By: Courtney Zimmerman
For our final internship fieldtrip, we interns and Melissa, the Educational Programs Director and Volunteer & Adoption Coordinator of the Secretariat Center, ventured just across Iron Works Pike to Hagyard Equine Medical Institute. While driving through the entrance to the facility, the first thing we noticed was the large banner on the outside of the building declaring that Hagyard is “The World’s Oldest and Largest Equine Practice.” I have lived in Kentucky for almost four years and I never knew that Kentucky was home to such a famous institution. However, being the self-proclaimed Horse Capital of the World, these findings really should not surprise me anymore.
We proceeded to the Equine Pharmacy and were greeted by our two tour guides, Nicole and Anna. As we began our tour, we learned that Hagyard’s pharmacy not only can make and fill their own prescriptions, but also compound them. The benefit of compounding means that the lab can mix different medicines to alter the taste or composition for the unique needs of certain horses – a process that proves much more efficient than shipping out prescriptions to be completed by other facilities.
After visiting several of the barns they have, most of which can stable 30-50 horses at a time, we trekked inside the surgery prep room. I was taken by how large and complex the operation equipment for hoisting these large animals around the building was. The reality that horses require hydraulic lifts and machinery to position them for even the simplest of surgeries and treatments puts small animal clinical care in less-than-daunting perspective.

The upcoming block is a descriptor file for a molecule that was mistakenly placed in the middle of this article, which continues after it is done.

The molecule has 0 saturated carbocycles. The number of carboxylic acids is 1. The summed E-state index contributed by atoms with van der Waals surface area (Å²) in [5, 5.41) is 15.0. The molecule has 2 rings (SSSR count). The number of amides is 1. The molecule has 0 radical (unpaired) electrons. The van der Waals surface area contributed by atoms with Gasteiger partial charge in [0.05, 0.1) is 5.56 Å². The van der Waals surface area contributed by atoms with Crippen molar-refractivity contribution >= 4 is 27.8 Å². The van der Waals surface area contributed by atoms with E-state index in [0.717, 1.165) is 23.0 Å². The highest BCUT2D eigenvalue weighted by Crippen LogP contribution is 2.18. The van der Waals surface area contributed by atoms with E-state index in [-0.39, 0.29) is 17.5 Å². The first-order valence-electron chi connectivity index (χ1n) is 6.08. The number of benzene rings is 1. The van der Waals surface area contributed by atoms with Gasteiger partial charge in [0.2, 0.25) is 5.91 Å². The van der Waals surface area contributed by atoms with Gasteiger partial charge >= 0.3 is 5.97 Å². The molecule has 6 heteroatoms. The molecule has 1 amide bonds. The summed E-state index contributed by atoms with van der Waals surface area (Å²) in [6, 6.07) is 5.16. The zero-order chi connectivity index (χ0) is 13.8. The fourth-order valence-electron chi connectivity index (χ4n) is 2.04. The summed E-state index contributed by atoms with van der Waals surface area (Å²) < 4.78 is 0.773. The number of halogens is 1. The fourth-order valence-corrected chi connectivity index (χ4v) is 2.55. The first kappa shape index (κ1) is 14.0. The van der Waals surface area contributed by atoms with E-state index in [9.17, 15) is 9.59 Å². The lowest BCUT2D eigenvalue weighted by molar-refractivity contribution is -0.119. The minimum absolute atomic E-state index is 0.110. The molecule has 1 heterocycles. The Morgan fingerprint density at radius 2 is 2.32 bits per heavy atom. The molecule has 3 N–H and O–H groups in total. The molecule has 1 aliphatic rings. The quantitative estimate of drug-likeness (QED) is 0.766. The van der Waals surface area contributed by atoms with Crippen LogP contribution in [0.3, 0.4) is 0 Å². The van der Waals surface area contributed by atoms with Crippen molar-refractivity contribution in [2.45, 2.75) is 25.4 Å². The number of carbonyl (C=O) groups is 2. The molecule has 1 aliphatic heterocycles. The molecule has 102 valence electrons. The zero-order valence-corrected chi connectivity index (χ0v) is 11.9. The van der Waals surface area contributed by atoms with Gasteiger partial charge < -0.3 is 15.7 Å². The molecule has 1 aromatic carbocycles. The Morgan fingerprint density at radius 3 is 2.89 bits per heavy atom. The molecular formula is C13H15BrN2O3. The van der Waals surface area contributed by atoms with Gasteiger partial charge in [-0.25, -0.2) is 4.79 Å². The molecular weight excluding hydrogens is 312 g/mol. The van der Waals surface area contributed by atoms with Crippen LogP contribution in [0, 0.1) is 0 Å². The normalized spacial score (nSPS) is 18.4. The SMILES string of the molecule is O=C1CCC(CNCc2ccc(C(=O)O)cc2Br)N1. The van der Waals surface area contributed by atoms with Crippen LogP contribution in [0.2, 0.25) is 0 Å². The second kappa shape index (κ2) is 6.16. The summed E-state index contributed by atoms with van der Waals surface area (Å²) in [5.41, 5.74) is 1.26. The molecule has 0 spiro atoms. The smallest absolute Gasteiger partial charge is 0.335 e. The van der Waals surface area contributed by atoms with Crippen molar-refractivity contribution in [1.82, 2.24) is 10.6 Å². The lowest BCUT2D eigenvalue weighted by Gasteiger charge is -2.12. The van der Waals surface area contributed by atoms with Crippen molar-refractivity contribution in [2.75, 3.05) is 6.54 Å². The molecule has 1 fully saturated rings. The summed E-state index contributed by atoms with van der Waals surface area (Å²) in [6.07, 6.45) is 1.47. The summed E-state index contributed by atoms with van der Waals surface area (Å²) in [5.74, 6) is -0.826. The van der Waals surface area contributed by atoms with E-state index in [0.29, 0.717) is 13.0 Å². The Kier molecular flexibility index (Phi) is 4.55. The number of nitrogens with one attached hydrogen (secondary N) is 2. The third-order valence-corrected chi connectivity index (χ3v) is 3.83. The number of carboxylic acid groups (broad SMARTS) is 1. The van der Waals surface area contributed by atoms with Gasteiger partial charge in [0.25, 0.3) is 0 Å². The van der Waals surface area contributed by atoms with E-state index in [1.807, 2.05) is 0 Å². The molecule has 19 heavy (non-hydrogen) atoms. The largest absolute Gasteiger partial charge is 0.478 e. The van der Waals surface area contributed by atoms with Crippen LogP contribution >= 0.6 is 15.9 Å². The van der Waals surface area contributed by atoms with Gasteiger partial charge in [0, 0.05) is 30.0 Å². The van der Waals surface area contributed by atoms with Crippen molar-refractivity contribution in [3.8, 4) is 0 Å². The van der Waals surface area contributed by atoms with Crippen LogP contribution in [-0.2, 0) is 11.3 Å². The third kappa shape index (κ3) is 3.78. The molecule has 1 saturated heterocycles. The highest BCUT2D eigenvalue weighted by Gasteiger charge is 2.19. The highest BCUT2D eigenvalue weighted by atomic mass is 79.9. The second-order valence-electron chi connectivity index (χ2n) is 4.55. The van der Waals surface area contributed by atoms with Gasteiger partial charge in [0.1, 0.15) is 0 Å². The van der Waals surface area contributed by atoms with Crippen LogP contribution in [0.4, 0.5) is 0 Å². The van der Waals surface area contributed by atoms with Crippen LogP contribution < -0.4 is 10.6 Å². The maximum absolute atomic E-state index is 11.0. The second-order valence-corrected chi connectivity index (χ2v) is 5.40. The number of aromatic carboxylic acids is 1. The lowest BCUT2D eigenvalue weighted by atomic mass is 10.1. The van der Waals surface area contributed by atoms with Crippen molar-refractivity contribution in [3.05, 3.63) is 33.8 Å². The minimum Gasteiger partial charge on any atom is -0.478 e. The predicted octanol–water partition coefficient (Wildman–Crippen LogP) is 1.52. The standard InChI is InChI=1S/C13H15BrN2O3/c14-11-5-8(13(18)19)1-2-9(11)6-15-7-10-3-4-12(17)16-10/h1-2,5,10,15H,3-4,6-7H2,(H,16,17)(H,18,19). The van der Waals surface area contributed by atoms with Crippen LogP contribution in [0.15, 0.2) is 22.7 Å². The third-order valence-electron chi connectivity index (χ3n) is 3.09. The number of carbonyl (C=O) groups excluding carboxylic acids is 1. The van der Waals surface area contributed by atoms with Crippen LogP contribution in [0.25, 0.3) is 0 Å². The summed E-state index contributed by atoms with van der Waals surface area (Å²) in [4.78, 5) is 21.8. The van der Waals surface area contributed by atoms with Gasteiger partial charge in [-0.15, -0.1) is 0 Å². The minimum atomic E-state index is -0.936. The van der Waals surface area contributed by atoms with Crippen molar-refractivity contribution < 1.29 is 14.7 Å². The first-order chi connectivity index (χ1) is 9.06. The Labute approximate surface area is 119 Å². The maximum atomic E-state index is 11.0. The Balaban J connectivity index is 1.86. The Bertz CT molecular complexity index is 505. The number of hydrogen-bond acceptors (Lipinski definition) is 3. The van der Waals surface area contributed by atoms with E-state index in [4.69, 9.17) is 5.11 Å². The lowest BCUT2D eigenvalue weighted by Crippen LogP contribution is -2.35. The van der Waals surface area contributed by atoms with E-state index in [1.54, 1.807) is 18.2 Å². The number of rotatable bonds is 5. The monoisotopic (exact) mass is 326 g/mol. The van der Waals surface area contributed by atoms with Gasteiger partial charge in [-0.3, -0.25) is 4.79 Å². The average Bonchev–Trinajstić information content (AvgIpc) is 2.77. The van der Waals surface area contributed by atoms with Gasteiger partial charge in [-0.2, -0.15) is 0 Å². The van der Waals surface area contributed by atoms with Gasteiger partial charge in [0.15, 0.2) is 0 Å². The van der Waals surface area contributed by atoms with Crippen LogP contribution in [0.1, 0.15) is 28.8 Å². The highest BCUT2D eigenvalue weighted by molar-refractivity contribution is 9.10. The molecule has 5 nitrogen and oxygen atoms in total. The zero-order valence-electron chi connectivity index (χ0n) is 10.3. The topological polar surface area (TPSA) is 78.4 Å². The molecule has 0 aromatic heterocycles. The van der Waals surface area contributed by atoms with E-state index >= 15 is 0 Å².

View of Hagyard's campus
After visiting the surgery prep room, we made our way to the back of the campus. We then walked into another large surgery room with several hallways leading into it. Down one of these hallways, there was a specialized stall that filtered oxygen for rare equine breathing problems. This therapy was made possible by owners of a horse afflicted with respiratory issues from a donation of over $100,000 to Hagyard.
We then met some equine patients and several foals that were born with some special problems naked to my untrained eye, at least. What was clearly obvious to me, however, was the Guinness beer that one vet grabbed out of the fridge and poured into a mare’s afternoon meal. We learned that Guinness is good for horses too, as alcoholic drinks not only help a horse increase his appetite, but are also useful for horses that suffer from anhidrosis, a condition that inhibits their ability to sweat.
Lovely day for a Guinness
We wrapped up our tour by going into a room consumed by a large hyperbaric chamber. Being around horses so much now for this internship, my immediate thought upon entering the chamber was from a horse’s perspective: oh, what a big and scary white alien monster-thing that looks like it’s going to eat me! (Alright, I took some liberties there, but you get the idea). This hyperbaric chamber is not very common in many vet practices with cost being a factor, but is a valuable oxygen therapy treatment in treating acute or chronic injuries. As the chamber fills with oxygen, the horses receive an increased amount of dissolved oxygen in their plasma, reducing tissue swelling and delivering an oxygen shot to damaged tissues. Horses can have several treatments that last up to an hour for rehabilitation.
As we thanked our tour guides and made the short trip back to the Maker’s Mark Secretariat Center, I reflected on how intriguing it was to finally visit a real equine vet practice. Those visits occur surprisingly little for non-horse owners such as myself. I was impressed by all the large instruments and advanced technology Hagyard has. What a huge difference between the tiny vet practice that I take my own cats to back home in Cincinnati. Until one personally delves into the economic commitment that comes with owning a horse and keeping it healthy, I don’t think anyone can fully comprehend the amount of money that is shelled out by horse owners to care for their beloved animals – especially in Kentucky! It makes me appreciate that ALL of the horses at the Secretariat Center – and the Horse Park – are extremely well-cared for. It just exemplifies the fact that the Horse Capital of the World not only is a mecca for horses, but a resource for them as well.